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What is genital chlamydia?

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VOL: 99, ISSUE: 35, PAGE NO: 46

Leigh Chislett, RGN, is lead nurse, Victoria Clinic for Sexual Health, Chelsea and Westminster Healthcare NHS Trust, London


Genital chlamydia is a sexually transmitted infection (STI) caused by the intracellular bacterium Chlamydia trachomatis. Infection occurs during vaginal, oral or anal sex, or other genital contact with a partner who has chlamydia. Newborn babies can also acquire the infection during birth. This can lead to conjunctivitis or severe chest infection.



Who is at risk?


In 2002, genitourinary medicine (GUM) clinics in England, Wales and Northern Ireland reported 81,680 cases of chlamydia (Public Health Laboratory Service, 2003).



Factors linked with a higher risk of infection include:



- People under 25 years of age;



- A new sexual partner;



- Sex without condoms or lack of barrier contraception;



- Use of oral contraceptive;



- Women having a termination of pregnancy.



Signs and symptoms


Chlamydia infections are often asymptomatic, but if symptoms occur, they usually start one to three weeks after the infection is acquired. Symptoms may stop despite the presence of infection.



About 80 per cent of infections in women are asymptomatic, according to the PHLS fact sheet, Chlamydia: General Information (which is available at: But women may experience: postcoital or intermenstrual bleeding; cervicitis (inflammation of the cervix); lower abdominal pain; unusual vaginal discharge; and dysuria (pain when urinating).



The PHLS fact sheet also states that about 50 per cent of infections in men are asymptomatic, but urethral discharge and dysuria/urethral discomfort may occur.



Rectal infections are usually asymptomatic but may occasionally cause anorectal discomfort or discharge. Pharyngeal infections are asypmtomatic.



Investigations and diagnosis


Diagnosis was traditionally made from a swab taken from the male urethra or female cervix. DNA amplification tests, such as ligase chain reaction (LCR) and polymerase chain reaction (PCR), have led to less invasive investigations, such as urine testing and vulval swabs.





These include:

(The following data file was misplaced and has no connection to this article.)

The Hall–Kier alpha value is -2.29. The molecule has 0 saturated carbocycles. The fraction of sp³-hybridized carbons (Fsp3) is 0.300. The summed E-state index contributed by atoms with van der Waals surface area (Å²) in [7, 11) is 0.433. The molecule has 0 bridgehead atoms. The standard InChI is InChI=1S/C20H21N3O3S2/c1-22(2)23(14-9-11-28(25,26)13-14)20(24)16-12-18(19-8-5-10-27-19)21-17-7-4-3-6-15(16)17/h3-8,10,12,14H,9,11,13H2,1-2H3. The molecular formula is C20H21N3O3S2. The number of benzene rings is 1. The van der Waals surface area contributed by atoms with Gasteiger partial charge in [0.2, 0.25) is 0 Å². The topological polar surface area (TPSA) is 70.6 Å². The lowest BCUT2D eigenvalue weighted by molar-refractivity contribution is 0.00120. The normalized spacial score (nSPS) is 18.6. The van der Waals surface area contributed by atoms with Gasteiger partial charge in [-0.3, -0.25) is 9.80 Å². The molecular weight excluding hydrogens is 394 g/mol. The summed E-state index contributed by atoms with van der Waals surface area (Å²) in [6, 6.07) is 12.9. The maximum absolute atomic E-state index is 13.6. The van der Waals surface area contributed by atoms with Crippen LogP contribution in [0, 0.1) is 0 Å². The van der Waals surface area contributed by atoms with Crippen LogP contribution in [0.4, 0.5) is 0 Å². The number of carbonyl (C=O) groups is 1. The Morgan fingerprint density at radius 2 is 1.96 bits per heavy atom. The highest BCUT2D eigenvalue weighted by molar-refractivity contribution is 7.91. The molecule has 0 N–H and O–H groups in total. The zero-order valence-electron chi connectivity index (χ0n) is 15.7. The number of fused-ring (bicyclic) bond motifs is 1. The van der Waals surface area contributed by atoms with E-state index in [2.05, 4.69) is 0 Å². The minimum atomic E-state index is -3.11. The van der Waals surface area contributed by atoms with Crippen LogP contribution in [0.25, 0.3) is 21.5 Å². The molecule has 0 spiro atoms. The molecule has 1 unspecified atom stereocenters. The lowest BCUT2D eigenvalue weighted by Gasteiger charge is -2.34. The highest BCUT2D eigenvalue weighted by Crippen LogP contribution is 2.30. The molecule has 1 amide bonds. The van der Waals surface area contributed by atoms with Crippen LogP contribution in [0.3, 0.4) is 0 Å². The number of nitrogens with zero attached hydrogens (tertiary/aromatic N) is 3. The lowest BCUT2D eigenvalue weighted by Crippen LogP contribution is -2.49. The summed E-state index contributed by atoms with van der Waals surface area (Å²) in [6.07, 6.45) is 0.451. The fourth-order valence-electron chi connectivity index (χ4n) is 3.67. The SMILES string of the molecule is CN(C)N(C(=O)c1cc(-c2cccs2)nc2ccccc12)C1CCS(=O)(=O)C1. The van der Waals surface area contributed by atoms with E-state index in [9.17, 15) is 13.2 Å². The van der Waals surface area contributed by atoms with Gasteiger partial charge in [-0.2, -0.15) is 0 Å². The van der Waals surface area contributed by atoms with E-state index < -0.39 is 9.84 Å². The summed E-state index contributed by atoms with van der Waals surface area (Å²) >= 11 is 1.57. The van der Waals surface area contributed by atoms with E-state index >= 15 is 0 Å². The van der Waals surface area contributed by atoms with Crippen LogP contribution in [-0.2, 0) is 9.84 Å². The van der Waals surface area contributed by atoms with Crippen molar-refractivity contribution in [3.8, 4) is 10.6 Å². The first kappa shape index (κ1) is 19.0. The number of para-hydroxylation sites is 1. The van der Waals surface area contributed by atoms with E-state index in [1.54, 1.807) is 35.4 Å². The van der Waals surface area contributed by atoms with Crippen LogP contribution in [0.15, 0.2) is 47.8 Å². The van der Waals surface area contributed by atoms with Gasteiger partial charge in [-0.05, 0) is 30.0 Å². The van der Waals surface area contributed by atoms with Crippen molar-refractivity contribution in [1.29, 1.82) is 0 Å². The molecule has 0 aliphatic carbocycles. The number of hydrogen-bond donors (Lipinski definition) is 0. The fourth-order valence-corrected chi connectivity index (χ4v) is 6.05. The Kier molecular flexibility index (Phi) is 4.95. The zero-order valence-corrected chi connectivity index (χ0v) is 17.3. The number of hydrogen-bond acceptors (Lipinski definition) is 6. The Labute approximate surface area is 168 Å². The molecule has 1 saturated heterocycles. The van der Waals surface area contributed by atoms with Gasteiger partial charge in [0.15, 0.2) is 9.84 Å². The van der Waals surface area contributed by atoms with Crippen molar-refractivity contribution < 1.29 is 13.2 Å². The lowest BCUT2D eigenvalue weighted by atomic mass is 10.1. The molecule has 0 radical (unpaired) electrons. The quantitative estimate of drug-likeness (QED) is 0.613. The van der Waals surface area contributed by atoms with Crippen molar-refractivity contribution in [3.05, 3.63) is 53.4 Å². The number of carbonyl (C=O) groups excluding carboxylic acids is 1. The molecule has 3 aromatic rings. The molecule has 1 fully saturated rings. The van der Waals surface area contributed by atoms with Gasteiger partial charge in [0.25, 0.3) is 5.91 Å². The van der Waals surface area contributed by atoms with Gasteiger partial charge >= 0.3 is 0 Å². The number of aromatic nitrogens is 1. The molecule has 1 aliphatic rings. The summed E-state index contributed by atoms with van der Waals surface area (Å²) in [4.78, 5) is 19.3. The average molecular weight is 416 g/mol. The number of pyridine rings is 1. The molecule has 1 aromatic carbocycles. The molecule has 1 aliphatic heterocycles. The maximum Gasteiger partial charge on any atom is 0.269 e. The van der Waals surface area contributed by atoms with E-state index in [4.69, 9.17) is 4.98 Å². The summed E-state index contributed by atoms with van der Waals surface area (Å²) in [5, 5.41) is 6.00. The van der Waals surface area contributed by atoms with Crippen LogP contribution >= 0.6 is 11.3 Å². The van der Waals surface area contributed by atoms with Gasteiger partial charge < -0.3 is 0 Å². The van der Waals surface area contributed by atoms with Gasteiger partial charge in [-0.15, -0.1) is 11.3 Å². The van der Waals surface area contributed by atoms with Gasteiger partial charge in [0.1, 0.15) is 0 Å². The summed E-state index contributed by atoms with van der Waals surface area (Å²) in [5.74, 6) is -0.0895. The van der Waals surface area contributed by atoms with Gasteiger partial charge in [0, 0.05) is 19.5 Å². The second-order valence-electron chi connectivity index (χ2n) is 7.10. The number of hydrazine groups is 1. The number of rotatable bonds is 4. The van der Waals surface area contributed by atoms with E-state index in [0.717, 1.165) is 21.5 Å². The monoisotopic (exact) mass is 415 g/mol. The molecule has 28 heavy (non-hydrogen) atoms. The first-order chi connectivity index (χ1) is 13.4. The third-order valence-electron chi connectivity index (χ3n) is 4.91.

- Pelvic inflammatory disease;



- Female infertility - in the UK, chlamydia is the most common preventable cause of tubal factor infertility (blockage, damage or scarring of the fallopian tubes) and ectopic pregnancy;



- Chronic pelvic pain;



- Epididymo-orchitis (inflammation of the testis and epididymis);



- Male infertility;- Conjunctivitis - this occurs when hands that have been contaminated with genital discharge make contact with the eye;



- Fitz-Hugh-Curtis Syndrome (perihepatitis);



- Sexually acquired reactive arthritis (SARA), which is more common in men.



Treatment of uncomplicated chlamydial infection


Treatment options used for uncomplicated chlamydial infections include: 100mg doxycycline, administered orally twice a day for seven days; or 1g azithromycin given in a single oral dose (Royal Pharmaceutical Society of Great Britain and British Medical Association, 2003). If the patient is asymptomatic, it is important to emphasise the importance of compliance with treatment.



Antibiotics, including doxycycline, may reduce the effectiveness of the combined oral contraceptive.



Patients should be advised to continue taking their contraceptive pill without interruption, but also to use an additional barrier method of contraception for seven days after completing the treatment. Doxycycline is contraindicated in pregnancy.





This requires a holistic approach:



- Partners of infected patients need to be assessed and treated, even if asymptomatic, to prevent further infection, reinfection or complications;



- Patients should be told to avoid sex until treatment of both patient and partner(s) is completed;



- The patient should be made aware that chlamydia is an STI which may be carried asymptomatically for months or years. Diagnosis does not necessarily imply recent infection. Strategies to prevent reinfection, such as practicing ‘safer sex’, should be discussed, and the possibility of infection with other STIs should be investigated;



- STIs can still carry a social and personal stigma. A diagnosis of chlamydia can evoke a range of emotional reactions or have implications for the individual’s relationship(s). While being factual, it is important to promote an empathetic and nonjudgemental approach.





Chlamydia is a common infection that causes significant morbidity in the UK. The rollout of the national screening programme will dramatically increase the amount of chlamydia diagnosed in primary care and other community settings.





The Public Health Laboratory Service fact sheet, Chlamydia: General Information, can be seen at:

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